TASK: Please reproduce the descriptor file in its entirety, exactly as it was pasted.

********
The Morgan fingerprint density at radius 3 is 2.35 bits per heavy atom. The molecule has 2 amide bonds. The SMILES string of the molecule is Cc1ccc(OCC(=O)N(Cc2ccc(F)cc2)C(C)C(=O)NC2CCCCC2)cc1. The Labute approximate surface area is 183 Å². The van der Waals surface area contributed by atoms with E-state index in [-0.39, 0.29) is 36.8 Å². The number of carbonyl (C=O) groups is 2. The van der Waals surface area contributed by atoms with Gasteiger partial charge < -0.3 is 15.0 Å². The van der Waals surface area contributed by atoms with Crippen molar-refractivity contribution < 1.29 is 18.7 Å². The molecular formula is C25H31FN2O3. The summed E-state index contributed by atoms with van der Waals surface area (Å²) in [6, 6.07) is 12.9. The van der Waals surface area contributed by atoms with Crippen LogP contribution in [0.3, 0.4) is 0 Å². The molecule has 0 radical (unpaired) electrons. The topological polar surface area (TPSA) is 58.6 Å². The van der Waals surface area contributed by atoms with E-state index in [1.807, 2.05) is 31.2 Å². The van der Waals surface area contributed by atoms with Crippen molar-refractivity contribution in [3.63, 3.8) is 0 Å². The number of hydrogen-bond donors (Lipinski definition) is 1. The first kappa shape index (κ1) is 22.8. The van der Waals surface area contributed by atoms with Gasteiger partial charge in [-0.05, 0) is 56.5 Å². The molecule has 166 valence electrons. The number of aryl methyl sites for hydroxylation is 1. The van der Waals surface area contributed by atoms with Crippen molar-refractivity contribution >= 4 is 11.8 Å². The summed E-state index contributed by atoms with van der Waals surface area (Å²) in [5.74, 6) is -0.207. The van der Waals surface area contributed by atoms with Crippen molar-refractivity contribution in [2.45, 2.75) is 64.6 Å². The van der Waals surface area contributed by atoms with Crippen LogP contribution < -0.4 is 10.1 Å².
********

The Morgan fingerprint density at radius 3 is 2.35 bits per heavy atom. The molecule has 2 amide bonds. The SMILES string of the molecule is Cc1ccc(OCC(=O)N(Cc2ccc(F)cc2)C(C)C(=O)NC2CCCCC2)cc1. The Labute approximate surface area is 183 Å². The van der Waals surface area contributed by atoms with E-state index in [-0.39, 0.29) is 36.8 Å². The number of carbonyl (C=O) groups is 2. The van der Waals surface area contributed by atoms with Gasteiger partial charge < -0.3 is 15.0 Å². The van der Waals surface area contributed by atoms with Crippen molar-refractivity contribution < 1.29 is 18.7 Å². The molecular formula is C25H31FN2O3. The summed E-state index contributed by atoms with van der Waals surface area (Å²) in [6, 6.07) is 12.9. The van der Waals surface area contributed by atoms with Crippen LogP contribution in [0.3, 0.4) is 0 Å². The molecule has 0 radical (unpaired) electrons. The topological polar surface area (TPSA) is 58.6 Å². The van der Waals surface area contributed by atoms with E-state index in [1.807, 2.05) is 31.2 Å². The van der Waals surface area contributed by atoms with Crippen molar-refractivity contribution in [3.63, 3.8) is 0 Å². The number of hydrogen-bond donors (Lipinski definition) is 1. The first kappa shape index (κ1) is 22.8. The van der Waals surface area contributed by atoms with Gasteiger partial charge in [-0.05, 0) is 56.5 Å². The molecule has 166 valence electrons. The number of aryl methyl sites for hydroxylation is 1. The van der Waals surface area contributed by atoms with Crippen molar-refractivity contribution >= 4 is 11.8 Å². The summed E-state index contributed by atoms with van der Waals surface area (Å²) in [5.74, 6) is -0.207. The van der Waals surface area contributed by atoms with Crippen molar-refractivity contribution in [2.45, 2.75) is 64.6 Å². The van der Waals surface area contributed by atoms with Crippen LogP contribution < -0.4 is 10.1 Å².